Nina's Stillwater Calendar

Thursday, May 31

Meeting my mentor

I met with my mentor for an hour today to discuss my goals for the summer and I meet with her again tomorrow to discuss problems I can work on. She claims to love advising students and it shows. Figuring out what makes people happy and how she can help them reach their goals within the context of Batelle and the DOE clearly gets her excited. So I really enjoyed talking to her and I think the summer is going to go very well.

Comment made about a suggested exercise in a mathematical paper:

This is considerably more difficult than the preceding calculations, but it's worth doing it at least once in your life. Depending on your life expectancy, you may want to postpone it for now.
Note: The phrase "it's worth doing at least once in your life" is commonly used by mathematics professors when describing annoying and tedious calculations that they had to perform in grad school and now believe all grad students should suffer through just as they did.

Wednesday, May 30

They love me, my dogs really love me!

Or, they miss having me around to scratch their bellies at any rate. Chris went to our house to play Wii with Scott and Murphy and Jessie proceeded to crawl on him and stick their noses under his hands and otherwise insist that they were woebegone sufferers of parental neglect in dire need of attention.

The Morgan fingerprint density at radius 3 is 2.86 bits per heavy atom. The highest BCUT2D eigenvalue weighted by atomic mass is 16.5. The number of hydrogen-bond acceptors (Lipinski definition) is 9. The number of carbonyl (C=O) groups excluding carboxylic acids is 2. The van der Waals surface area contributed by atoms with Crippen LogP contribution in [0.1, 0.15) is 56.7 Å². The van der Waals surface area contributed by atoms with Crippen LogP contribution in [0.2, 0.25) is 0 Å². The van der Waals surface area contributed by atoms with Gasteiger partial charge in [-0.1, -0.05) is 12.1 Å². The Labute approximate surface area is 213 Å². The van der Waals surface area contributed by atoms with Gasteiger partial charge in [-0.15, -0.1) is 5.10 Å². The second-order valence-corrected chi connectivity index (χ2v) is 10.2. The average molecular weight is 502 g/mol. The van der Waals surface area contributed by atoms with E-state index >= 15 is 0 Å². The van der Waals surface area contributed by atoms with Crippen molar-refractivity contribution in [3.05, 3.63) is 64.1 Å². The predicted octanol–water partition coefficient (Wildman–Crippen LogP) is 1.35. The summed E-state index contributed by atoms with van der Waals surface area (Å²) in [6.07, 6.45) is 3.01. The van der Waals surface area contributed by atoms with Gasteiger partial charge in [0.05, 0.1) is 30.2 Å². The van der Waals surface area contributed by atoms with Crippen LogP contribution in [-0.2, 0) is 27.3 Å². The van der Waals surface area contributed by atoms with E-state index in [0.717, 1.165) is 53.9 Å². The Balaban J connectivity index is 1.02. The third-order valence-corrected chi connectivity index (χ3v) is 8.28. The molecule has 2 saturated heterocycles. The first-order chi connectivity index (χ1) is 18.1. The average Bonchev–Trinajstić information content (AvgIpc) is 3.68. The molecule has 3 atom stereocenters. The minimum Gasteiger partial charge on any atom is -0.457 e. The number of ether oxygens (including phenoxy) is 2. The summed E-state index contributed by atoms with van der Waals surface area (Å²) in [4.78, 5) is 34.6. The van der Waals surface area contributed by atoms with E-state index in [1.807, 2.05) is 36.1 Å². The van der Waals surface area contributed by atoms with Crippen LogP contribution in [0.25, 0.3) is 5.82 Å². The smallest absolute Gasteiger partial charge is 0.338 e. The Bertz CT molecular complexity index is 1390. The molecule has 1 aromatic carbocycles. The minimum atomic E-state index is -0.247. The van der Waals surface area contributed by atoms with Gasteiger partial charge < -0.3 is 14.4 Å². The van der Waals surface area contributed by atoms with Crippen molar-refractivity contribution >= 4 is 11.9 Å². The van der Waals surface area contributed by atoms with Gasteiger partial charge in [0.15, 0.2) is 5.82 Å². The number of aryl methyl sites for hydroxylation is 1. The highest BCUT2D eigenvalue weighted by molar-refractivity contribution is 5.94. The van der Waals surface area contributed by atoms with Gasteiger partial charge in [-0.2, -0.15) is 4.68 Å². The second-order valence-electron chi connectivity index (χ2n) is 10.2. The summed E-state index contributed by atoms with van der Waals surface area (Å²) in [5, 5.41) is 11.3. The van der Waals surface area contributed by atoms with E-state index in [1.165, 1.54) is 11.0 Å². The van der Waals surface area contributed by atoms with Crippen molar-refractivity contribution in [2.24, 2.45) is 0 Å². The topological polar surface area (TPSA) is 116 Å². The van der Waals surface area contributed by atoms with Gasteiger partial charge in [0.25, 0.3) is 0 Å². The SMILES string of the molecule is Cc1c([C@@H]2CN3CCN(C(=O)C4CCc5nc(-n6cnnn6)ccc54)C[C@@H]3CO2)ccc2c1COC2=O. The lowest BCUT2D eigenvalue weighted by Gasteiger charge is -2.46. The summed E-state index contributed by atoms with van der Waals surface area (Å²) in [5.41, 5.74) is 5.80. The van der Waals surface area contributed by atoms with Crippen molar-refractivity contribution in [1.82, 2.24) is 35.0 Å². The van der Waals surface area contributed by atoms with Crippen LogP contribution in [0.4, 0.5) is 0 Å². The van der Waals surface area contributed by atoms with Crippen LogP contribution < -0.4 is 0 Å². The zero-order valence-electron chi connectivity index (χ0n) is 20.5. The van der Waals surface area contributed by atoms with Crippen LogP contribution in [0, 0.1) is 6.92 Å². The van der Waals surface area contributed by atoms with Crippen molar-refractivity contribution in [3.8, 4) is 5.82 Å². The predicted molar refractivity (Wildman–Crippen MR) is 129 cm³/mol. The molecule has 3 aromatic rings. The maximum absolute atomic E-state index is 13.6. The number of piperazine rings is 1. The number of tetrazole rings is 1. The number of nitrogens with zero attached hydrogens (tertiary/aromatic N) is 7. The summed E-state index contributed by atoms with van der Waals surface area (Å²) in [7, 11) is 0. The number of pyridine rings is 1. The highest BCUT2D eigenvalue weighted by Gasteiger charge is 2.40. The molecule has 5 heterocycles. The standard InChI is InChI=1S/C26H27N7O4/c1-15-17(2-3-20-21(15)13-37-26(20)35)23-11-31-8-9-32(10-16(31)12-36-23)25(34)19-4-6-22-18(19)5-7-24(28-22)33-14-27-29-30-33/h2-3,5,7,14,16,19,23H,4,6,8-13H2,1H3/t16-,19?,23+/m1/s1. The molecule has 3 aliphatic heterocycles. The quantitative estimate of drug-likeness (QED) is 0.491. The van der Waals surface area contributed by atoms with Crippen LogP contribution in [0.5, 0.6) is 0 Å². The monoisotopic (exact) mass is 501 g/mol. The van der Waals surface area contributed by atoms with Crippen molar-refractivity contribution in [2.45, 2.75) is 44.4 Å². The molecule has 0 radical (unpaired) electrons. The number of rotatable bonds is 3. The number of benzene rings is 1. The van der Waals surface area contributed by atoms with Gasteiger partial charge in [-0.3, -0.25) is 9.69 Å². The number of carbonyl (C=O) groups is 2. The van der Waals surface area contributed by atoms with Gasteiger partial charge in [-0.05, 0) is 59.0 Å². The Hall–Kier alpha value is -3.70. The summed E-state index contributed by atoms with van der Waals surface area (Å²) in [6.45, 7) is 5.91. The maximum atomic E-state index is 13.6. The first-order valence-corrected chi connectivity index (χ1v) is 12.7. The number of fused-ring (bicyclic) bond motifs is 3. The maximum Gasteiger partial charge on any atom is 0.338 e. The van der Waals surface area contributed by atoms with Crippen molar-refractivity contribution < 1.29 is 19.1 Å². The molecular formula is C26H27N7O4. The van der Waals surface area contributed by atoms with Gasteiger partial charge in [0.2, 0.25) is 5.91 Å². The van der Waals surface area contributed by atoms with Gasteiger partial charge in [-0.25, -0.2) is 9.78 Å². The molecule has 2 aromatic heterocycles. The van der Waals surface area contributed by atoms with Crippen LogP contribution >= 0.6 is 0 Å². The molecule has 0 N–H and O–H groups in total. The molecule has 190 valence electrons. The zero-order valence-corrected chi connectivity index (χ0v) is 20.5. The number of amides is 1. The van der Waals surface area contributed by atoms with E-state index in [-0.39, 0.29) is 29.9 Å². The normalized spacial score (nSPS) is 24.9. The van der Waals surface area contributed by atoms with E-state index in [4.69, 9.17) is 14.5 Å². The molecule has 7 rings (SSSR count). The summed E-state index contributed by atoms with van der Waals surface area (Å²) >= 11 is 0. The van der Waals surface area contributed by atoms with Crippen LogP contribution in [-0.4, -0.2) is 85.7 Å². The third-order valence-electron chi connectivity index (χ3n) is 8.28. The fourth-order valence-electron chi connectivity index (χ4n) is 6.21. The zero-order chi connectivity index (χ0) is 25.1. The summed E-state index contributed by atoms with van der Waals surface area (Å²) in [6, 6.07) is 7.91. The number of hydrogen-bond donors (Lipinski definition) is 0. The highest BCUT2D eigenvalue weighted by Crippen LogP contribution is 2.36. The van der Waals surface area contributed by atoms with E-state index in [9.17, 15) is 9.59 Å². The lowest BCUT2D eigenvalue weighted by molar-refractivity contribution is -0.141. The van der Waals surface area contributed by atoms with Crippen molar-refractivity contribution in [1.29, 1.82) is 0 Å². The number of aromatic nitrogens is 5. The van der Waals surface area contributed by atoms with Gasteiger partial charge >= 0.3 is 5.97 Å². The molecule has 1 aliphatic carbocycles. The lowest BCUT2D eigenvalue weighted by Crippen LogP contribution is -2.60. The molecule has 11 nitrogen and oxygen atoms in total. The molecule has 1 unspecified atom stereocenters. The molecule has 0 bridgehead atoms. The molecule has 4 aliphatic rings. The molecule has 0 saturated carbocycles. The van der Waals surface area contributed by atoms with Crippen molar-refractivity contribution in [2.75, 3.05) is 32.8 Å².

My Kind of Men

I have many different kinds of friends. Old or young, from school or church. But the vast majority of them are women. So I noted with interest I get several phone calls a day from the most important men in my life and almost none from the women. It doesn't occur to me to call my female friends since I don't have anything in particular to say and I assume vice versa. Of course, the men don't have anything in particular to say, but it doesn't stop them. They are just calling to check on me. And I love the attention and the news from home and the familiar voices so I am happy to be checked up on. But I started to wonder, is this a 'man' thing or a 'my kind of man' thing? In other words, do men generally want to check up on the women they care about or am I attracted/attractive to the kind of men who want to check up on the women they care about? Any opinions?

Note: Technically speaking, I didn't pick my Dad, but he did pick me and my Mom, so I am counting him anyway.

Monday, May 28

Memorial Day